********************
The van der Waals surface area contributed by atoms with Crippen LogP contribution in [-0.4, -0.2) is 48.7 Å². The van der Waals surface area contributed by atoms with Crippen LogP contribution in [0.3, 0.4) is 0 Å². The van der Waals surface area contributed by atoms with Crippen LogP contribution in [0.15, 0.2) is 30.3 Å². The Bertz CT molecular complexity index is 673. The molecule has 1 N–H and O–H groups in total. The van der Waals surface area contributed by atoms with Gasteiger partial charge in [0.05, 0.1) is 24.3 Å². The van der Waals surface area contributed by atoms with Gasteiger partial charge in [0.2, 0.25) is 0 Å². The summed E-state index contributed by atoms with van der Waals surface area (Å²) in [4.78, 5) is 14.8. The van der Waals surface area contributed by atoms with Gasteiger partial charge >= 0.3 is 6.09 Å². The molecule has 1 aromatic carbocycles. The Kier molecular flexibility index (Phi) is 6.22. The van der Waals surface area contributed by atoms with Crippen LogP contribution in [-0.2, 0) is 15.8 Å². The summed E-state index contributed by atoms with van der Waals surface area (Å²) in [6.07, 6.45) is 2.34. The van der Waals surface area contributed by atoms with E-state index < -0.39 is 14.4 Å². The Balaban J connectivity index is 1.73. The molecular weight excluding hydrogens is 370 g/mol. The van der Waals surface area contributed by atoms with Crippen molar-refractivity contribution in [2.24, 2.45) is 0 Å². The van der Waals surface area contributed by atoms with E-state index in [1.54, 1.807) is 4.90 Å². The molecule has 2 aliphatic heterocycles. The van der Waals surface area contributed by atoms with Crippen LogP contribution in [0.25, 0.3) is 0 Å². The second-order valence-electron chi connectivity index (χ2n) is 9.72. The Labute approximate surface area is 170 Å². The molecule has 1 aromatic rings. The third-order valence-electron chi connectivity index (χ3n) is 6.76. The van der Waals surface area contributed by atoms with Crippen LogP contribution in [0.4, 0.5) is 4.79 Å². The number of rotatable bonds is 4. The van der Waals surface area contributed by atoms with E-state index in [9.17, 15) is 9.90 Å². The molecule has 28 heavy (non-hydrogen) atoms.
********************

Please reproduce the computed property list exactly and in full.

The van der Waals surface area contributed by atoms with Crippen LogP contribution in [-0.4, -0.2) is 48.7 Å². The van der Waals surface area contributed by atoms with Crippen LogP contribution in [0.3, 0.4) is 0 Å². The van der Waals surface area contributed by atoms with Crippen LogP contribution in [0.15, 0.2) is 30.3 Å². The Bertz CT molecular complexity index is 673. The molecule has 1 N–H and O–H groups in total. The van der Waals surface area contributed by atoms with Gasteiger partial charge in [0.05, 0.1) is 24.3 Å². The van der Waals surface area contributed by atoms with Gasteiger partial charge in [0.2, 0.25) is 0 Å². The summed E-state index contributed by atoms with van der Waals surface area (Å²) in [4.78, 5) is 14.8. The van der Waals surface area contributed by atoms with Gasteiger partial charge >= 0.3 is 6.09 Å². The molecule has 1 aromatic carbocycles. The Kier molecular flexibility index (Phi) is 6.22. The van der Waals surface area contributed by atoms with Crippen LogP contribution in [-0.2, 0) is 15.8 Å². The summed E-state index contributed by atoms with van der Waals surface area (Å²) in [6.07, 6.45) is 2.34. The van der Waals surface area contributed by atoms with E-state index < -0.39 is 14.4 Å². The Balaban J connectivity index is 1.73. The molecular weight excluding hydrogens is 370 g/mol. The van der Waals surface area contributed by atoms with Crippen molar-refractivity contribution in [2.24, 2.45) is 0 Å². The van der Waals surface area contributed by atoms with E-state index in [1.54, 1.807) is 4.90 Å². The molecule has 2 aliphatic heterocycles. The van der Waals surface area contributed by atoms with Crippen LogP contribution in [0.25, 0.3) is 0 Å². The second-order valence-electron chi connectivity index (χ2n) is 9.72. The Labute approximate surface area is 170 Å². The molecule has 1 aromatic rings. The third-order valence-electron chi connectivity index (χ3n) is 6.76. The van der Waals surface area contributed by atoms with Crippen LogP contribution in [0.4, 0.5) is 4.79 Å². The number of rotatable bonds is 4. The van der Waals surface area contributed by atoms with E-state index in [9.17, 15) is 9.90 Å². The molecule has 28 heavy (non-hydrogen) atoms.